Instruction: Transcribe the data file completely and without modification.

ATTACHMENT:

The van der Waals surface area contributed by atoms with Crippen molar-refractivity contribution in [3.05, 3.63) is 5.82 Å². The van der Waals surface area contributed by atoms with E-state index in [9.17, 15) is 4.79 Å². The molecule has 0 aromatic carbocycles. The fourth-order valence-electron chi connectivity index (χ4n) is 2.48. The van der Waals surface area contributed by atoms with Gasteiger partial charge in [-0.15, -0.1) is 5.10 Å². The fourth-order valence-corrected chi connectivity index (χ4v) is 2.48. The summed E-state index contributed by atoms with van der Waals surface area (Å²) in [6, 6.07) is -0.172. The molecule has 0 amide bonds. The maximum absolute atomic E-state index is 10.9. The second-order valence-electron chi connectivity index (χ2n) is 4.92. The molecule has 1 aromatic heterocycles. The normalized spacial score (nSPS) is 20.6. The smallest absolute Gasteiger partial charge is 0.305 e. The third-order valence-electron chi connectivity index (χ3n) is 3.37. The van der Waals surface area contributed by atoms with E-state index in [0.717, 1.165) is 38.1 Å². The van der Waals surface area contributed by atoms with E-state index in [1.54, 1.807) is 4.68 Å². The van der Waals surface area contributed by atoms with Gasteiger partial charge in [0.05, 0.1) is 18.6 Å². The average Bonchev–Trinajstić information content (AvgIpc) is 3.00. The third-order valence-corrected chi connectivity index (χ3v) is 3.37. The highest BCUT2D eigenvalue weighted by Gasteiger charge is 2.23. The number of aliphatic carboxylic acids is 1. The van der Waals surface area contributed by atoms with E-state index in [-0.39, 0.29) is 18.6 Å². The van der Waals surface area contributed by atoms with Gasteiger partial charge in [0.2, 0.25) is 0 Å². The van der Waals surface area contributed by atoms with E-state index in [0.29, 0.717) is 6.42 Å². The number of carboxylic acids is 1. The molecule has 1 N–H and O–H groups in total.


The van der Waals surface area contributed by atoms with Crippen molar-refractivity contribution in [3.05, 3.63) is 5.82 Å². The van der Waals surface area contributed by atoms with E-state index in [9.17, 15) is 4.79 Å². The molecule has 0 aromatic carbocycles. The fourth-order valence-electron chi connectivity index (χ4n) is 2.48. The van der Waals surface area contributed by atoms with Gasteiger partial charge in [-0.15, -0.1) is 5.10 Å². The fourth-order valence-corrected chi connectivity index (χ4v) is 2.48. The summed E-state index contributed by atoms with van der Waals surface area (Å²) in [6, 6.07) is -0.172. The molecule has 0 amide bonds. The maximum absolute atomic E-state index is 10.9. The second-order valence-electron chi connectivity index (χ2n) is 4.92. The molecule has 1 aromatic heterocycles. The normalized spacial score (nSPS) is 20.6. The smallest absolute Gasteiger partial charge is 0.305 e. The third-order valence-electron chi connectivity index (χ3n) is 3.37. The van der Waals surface area contributed by atoms with E-state index in [0.717, 1.165) is 38.1 Å². The van der Waals surface area contributed by atoms with E-state index in [1.54, 1.807) is 4.68 Å². The van der Waals surface area contributed by atoms with Gasteiger partial charge in [0.05, 0.1) is 18.6 Å². The average Bonchev–Trinajstić information content (AvgIpc) is 3.00. The third-order valence-corrected chi connectivity index (χ3v) is 3.37. The highest BCUT2D eigenvalue weighted by Gasteiger charge is 2.23. The number of aliphatic carboxylic acids is 1. The van der Waals surface area contributed by atoms with E-state index in [-0.39, 0.29) is 18.6 Å². The van der Waals surface area contributed by atoms with Gasteiger partial charge in [0.2, 0.25) is 0 Å². The van der Waals surface area contributed by atoms with E-state index in [0.29, 0.717) is 6.42 Å². The number of carboxylic acids is 1. The molecule has 1 N–H and O–H groups in total.